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Latin campus: field. First used at Princeton, New Jersey.

                                    From the French camp (16th cent. in Littré) in same sense: compare Italian campo , Spanish campo , Portuguese campo ‘camp’, originally ‘field’, and French champ , Provençal camp , field, field of tournament, field of battle < Latin camp-us level field, spec. the Campus Martius at Rome, the place for games, athletic practice, military drills, etc., whence ‘field of contest or combat’, ‘field of battle’. Although camp was the Norman form of champ , no trace of it appears in Middle English, which had only champ n.1 from central Old French, in the senses of ‘field of duel or tournament’ and heraldic ‘field’. Camp was introduced early in the 16th cent., from contemporary French and with the sense castra, but was also at first used to render Latin campus in other senses, as well as occasionally in the sense of the earlier champ ‘field of combat’.

Littré supposed that the 16th century French use of camp was merely the literary adoption of the Picard form in a special sense; but evidently it was an adaptation of Italian (or ? Spanish) campo, in a sense not used with French champ.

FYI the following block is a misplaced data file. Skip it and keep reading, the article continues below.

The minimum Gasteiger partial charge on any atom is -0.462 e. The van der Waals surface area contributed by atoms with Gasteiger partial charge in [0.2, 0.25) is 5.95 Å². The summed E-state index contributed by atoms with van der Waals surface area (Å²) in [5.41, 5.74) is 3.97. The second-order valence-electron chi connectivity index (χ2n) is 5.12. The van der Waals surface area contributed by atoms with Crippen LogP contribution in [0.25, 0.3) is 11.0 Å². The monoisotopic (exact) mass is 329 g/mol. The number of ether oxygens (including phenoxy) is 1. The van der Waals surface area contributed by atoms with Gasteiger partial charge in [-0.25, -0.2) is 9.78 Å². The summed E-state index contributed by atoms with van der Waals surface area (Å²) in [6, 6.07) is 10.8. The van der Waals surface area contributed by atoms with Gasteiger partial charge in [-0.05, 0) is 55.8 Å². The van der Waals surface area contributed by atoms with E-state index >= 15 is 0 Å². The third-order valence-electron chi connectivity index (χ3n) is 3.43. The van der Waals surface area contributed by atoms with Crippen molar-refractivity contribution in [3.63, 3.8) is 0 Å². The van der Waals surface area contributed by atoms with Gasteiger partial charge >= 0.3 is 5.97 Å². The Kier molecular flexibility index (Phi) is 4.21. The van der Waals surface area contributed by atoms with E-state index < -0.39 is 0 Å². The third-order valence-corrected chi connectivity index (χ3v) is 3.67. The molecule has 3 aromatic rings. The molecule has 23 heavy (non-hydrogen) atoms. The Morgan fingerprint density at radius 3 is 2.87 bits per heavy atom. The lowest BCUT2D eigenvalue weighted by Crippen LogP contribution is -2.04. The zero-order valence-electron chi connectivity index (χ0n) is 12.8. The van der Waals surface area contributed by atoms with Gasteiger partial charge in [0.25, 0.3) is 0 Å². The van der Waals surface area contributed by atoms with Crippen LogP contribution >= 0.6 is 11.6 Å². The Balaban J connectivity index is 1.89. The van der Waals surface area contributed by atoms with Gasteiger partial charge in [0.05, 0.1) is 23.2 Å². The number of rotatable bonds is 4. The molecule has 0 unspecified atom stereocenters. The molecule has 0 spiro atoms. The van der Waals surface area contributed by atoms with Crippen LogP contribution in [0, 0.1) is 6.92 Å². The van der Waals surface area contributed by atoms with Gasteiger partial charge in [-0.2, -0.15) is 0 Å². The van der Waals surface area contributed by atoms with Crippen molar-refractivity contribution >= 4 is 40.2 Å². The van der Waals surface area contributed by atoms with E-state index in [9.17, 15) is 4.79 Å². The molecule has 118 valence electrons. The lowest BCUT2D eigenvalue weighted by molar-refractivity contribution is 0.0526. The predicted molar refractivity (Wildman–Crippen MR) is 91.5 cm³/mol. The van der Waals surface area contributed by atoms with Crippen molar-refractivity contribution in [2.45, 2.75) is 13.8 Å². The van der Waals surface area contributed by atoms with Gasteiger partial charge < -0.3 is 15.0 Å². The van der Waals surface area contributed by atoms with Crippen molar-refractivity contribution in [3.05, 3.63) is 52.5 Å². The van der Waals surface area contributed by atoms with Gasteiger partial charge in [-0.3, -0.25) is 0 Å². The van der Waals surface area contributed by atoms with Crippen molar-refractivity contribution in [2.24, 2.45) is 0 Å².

The grounds of a college or university; the open space between or around the buildings; a separate part of a university. Hence allusively, university or college life or people.


            Merriam-Webster Online:


                                    1. the grounds and buildings of a university, college, or school


2. a university, college, or school viewed as an academic, social, or spiritual entity

3.  grounds that resemble a campus <a hospital campus> <a landscaped corporate campus


            Wiktionary (Wikipedia Dictionary):


From Latin campus (“field”).

First used in its current sense in reference to Princeton University in the 177’s


  1. The grounds or property of a school, college, university, business, church, or hospital, often understood to include buildings and other structures. The campus is sixty hectares in size.
  2. An institution of higher education and its ambiance. During the late 1960s, many an American campus was in a state of turmoil.

Usage notes

▪       The Latinate plural form campi is sometimes used, particularly with respect to colleges or universities; however, it is sometimes frowned upon. By contrast, the common plural form campuses is universally accepted.

Derived terms

▪       campus legend

▪       off-campus / on-campus


campus (third-person singular simple present campuses, present participle campusing, simple past and past participle campused)

To confine to campus as a punishment.


            (I drew inspiration to deifne this word from Sarah’s definition of invasive)